[sf-perl] Bad file number
sphink at gmail.com
Fri Jun 22 14:50:58 PDT 2007
On 6/22/07, Joe Brenner <doom at kzsu.stanford.edu> wrote:
> But as for the question "How many ways can close() fail"?
> That beats me, I've never looked into it. What happens if you close
> a file that's been deleted by another process? Or if it was a symlink
> that's been redefined in the meantime? Or if it's on a partition that
> got filled up since it was opened? Of if it's been flocked?
> Or if it's ownership/permissions has changed?
That wasn't the question. There are many ways for close() to fail.
There are very few ways that close() can fail and leave the file
descriptor still open. And for the specific problem at hand, that's
all that matters.
Again, I'm not going to argue with checking the return value of close.
It just won't happen to fix the problem in question.
Personally, I check the return value of close() most of the time, but
that's probably because I usually don't bother to close things
explicitly. :-) I believe in doing only the amount of error checking
appropriate for the application at hand. And in never trusting an
application not to disappear silently at any time without a chance to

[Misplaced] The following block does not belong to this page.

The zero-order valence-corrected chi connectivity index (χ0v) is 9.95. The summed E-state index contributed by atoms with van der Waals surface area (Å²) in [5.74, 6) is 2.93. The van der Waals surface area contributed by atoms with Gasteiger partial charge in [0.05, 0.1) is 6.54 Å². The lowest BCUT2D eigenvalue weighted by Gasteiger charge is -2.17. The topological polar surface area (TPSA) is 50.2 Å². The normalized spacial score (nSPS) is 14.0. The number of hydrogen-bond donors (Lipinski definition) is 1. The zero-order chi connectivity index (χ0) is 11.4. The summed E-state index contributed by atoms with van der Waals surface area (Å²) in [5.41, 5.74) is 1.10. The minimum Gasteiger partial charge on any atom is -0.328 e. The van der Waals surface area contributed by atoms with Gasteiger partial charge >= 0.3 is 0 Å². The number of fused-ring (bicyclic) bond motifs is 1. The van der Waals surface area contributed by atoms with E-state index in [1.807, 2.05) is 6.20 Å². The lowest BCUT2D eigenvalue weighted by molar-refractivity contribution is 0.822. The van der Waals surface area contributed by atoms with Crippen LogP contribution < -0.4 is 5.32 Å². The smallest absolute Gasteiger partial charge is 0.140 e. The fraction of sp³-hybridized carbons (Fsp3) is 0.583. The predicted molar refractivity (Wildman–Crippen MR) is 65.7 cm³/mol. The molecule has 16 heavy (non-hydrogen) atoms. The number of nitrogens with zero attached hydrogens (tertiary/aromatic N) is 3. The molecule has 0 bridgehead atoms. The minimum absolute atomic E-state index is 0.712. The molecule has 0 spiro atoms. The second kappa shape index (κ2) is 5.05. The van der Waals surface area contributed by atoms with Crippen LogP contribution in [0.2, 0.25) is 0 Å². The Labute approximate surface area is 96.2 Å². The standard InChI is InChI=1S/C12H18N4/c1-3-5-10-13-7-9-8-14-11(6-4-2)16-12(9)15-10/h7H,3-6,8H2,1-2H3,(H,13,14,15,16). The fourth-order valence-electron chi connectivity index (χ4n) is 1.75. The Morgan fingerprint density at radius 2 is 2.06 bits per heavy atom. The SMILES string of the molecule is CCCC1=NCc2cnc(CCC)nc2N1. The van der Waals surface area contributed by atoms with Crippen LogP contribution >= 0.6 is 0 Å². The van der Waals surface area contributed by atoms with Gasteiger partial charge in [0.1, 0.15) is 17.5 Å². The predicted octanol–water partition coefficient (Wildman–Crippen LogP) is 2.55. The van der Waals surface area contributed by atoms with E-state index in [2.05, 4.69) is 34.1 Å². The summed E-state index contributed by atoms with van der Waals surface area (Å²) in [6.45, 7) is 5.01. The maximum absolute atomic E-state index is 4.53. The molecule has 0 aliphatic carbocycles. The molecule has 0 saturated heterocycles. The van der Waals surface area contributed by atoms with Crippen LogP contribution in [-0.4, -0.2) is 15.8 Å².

clean up. A lot of people overuse kill -9. So checking for every
conceivable error is great, as long as you're not fooling yourself
into thinking you can reliably do something about it. Your program
could disappear before it reaches your error handling code anyway.
That said, I have a lot of "or die" statements in my code, because I
hate programs that just "don't work" without giving any hints as to
why. As long as something vaguely nearby the true cause of the problem
prints out a complaint, I'm happy.
I still refuse to check for errors on every print() call, though.
(And by the way, most of the reasons you list for close() failing
wouldn't actually cause it to fail. Not on a Unix-like platform, at
least. You're mixing up closing a file descriptor with "closing a
file" or "closing a directory entry" or something.)
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